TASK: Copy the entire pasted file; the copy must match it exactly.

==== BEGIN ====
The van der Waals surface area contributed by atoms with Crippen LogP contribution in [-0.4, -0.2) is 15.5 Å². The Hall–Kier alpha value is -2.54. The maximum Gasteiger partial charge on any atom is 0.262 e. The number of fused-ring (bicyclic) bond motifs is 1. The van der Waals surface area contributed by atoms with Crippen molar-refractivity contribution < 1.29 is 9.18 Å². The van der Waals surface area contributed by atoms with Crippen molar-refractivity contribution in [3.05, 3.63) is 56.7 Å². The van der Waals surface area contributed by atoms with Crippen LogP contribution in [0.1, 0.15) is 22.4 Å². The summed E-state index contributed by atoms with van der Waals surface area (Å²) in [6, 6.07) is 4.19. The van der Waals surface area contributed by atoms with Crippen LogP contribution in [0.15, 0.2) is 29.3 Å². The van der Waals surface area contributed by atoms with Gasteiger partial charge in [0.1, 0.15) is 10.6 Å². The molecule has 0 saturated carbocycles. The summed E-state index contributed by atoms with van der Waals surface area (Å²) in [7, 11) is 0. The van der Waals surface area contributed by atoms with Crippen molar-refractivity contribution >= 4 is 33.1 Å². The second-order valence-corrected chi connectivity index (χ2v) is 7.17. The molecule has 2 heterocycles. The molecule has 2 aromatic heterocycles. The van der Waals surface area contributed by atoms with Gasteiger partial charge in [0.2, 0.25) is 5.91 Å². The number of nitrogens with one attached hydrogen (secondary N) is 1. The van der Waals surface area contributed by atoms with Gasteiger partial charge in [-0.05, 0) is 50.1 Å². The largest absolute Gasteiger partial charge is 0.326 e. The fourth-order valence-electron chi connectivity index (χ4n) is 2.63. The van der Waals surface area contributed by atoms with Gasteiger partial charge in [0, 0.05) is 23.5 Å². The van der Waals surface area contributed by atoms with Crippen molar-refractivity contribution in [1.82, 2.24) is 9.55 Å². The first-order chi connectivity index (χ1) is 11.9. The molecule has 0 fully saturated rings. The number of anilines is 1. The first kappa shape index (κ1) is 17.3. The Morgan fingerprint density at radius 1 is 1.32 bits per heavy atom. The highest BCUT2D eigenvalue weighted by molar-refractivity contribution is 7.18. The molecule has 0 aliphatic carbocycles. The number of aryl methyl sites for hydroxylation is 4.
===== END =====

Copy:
The van der Waals surface area contributed by atoms with Crippen LogP contribution in [-0.4, -0.2) is 15.5 Å². The Hall–Kier alpha value is -2.54. The maximum Gasteiger partial charge on any atom is 0.262 e. The number of fused-ring (bicyclic) bond motifs is 1. The van der Waals surface area contributed by atoms with Crippen molar-refractivity contribution < 1.29 is 9.18 Å². The van der Waals surface area contributed by atoms with Crippen molar-refractivity contribution in [3.05, 3.63) is 56.7 Å². The van der Waals surface area contributed by atoms with Crippen LogP contribution in [0.1, 0.15) is 22.4 Å². The summed E-state index contributed by atoms with van der Waals surface area (Å²) in [6, 6.07) is 4.19. The van der Waals surface area contributed by atoms with Crippen LogP contribution in [0.15, 0.2) is 29.3 Å². The van der Waals surface area contributed by atoms with Gasteiger partial charge in [0.1, 0.15) is 10.6 Å². The molecule has 0 saturated carbocycles. The summed E-state index contributed by atoms with van der Waals surface area (Å²) in [7, 11) is 0. The van der Waals surface area contributed by atoms with Crippen molar-refractivity contribution >= 4 is 33.1 Å². The second-order valence-corrected chi connectivity index (χ2v) is 7.17. The molecule has 2 heterocycles. The molecule has 2 aromatic heterocycles. The van der Waals surface area contributed by atoms with Gasteiger partial charge in [0.2, 0.25) is 5.91 Å². The number of nitrogens with one attached hydrogen (secondary N) is 1. The van der Waals surface area contributed by atoms with Gasteiger partial charge in [-0.05, 0) is 50.1 Å². The largest absolute Gasteiger partial charge is 0.326 e. The fourth-order valence-electron chi connectivity index (χ4n) is 2.63. The van der Waals surface area contributed by atoms with Gasteiger partial charge in [0, 0.05) is 23.5 Å². The van der Waals surface area contributed by atoms with Crippen molar-refractivity contribution in [1.82, 2.24) is 9.55 Å². The first-order chi connectivity index (χ1) is 11.9. The molecule has 0 fully saturated rings. The number of anilines is 1. The first kappa shape index (κ1) is 17.3. The Morgan fingerprint density at radius 1 is 1.32 bits per heavy atom. The highest BCUT2D eigenvalue weighted by molar-refractivity contribution is 7.18. The molecule has 0 aliphatic carbocycles. The number of aryl methyl sites for hydroxylation is 4.